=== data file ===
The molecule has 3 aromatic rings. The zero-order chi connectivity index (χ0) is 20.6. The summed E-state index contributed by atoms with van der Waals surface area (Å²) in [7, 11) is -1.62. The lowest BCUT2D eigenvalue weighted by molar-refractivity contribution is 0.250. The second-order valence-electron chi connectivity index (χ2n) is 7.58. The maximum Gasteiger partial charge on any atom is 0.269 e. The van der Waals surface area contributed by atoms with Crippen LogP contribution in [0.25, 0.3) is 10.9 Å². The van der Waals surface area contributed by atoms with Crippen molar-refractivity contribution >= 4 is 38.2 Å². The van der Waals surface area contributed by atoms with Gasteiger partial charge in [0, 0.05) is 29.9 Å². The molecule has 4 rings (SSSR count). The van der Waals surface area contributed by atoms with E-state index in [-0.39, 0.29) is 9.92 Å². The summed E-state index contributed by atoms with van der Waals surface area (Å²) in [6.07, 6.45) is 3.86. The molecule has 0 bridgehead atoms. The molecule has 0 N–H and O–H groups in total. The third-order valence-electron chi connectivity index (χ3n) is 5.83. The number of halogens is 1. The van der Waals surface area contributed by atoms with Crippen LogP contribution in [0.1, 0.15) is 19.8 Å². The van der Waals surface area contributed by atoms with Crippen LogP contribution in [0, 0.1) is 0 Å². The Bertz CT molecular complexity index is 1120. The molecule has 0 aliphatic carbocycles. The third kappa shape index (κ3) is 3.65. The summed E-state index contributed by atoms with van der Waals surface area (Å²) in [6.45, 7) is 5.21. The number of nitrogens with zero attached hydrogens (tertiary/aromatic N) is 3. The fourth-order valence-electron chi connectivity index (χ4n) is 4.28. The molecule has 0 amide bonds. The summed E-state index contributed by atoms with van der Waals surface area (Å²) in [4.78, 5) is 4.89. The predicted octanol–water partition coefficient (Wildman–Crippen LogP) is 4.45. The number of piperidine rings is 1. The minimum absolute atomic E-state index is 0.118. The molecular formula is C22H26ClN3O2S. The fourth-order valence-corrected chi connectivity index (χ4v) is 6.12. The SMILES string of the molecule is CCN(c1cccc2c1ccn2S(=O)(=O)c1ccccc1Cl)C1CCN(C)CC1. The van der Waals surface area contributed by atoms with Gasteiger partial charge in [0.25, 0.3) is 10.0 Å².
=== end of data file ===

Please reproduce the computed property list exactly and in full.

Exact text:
The molecule has 3 aromatic rings. The zero-order chi connectivity index (χ0) is 20.6. The summed E-state index contributed by atoms with van der Waals surface area (Å²) in [7, 11) is -1.62. The lowest BCUT2D eigenvalue weighted by molar-refractivity contribution is 0.250. The second-order valence-electron chi connectivity index (χ2n) is 7.58. The maximum Gasteiger partial charge on any atom is 0.269 e. The van der Waals surface area contributed by atoms with Crippen LogP contribution in [0.25, 0.3) is 10.9 Å². The van der Waals surface area contributed by atoms with Crippen molar-refractivity contribution >= 4 is 38.2 Å². The van der Waals surface area contributed by atoms with Gasteiger partial charge in [0, 0.05) is 29.9 Å². The molecule has 4 rings (SSSR count). The van der Waals surface area contributed by atoms with E-state index in [-0.39, 0.29) is 9.92 Å². The summed E-state index contributed by atoms with van der Waals surface area (Å²) in [6.07, 6.45) is 3.86. The molecule has 0 bridgehead atoms. The molecule has 0 N–H and O–H groups in total. The third-order valence-electron chi connectivity index (χ3n) is 5.83. The number of halogens is 1. The van der Waals surface area contributed by atoms with Crippen LogP contribution in [0.1, 0.15) is 19.8 Å². The van der Waals surface area contributed by atoms with Crippen LogP contribution in [0, 0.1) is 0 Å². The Bertz CT molecular complexity index is 1120. The molecule has 0 aliphatic carbocycles. The third kappa shape index (κ3) is 3.65. The summed E-state index contributed by atoms with van der Waals surface area (Å²) in [6.45, 7) is 5.21. The number of nitrogens with zero attached hydrogens (tertiary/aromatic N) is 3. The fourth-order valence-electron chi connectivity index (χ4n) is 4.28. The molecule has 0 amide bonds. The summed E-state index contributed by atoms with van der Waals surface area (Å²) in [4.78, 5) is 4.89. The predicted octanol–water partition coefficient (Wildman–Crippen LogP) is 4.45. The number of piperidine rings is 1. The minimum absolute atomic E-state index is 0.118. The molecular formula is C22H26ClN3O2S. The fourth-order valence-corrected chi connectivity index (χ4v) is 6.12. The SMILES string of the molecule is CCN(c1cccc2c1ccn2S(=O)(=O)c1ccccc1Cl)C1CCN(C)CC1. The van der Waals surface area contributed by atoms with Gasteiger partial charge in [0.25, 0.3) is 10.0 Å².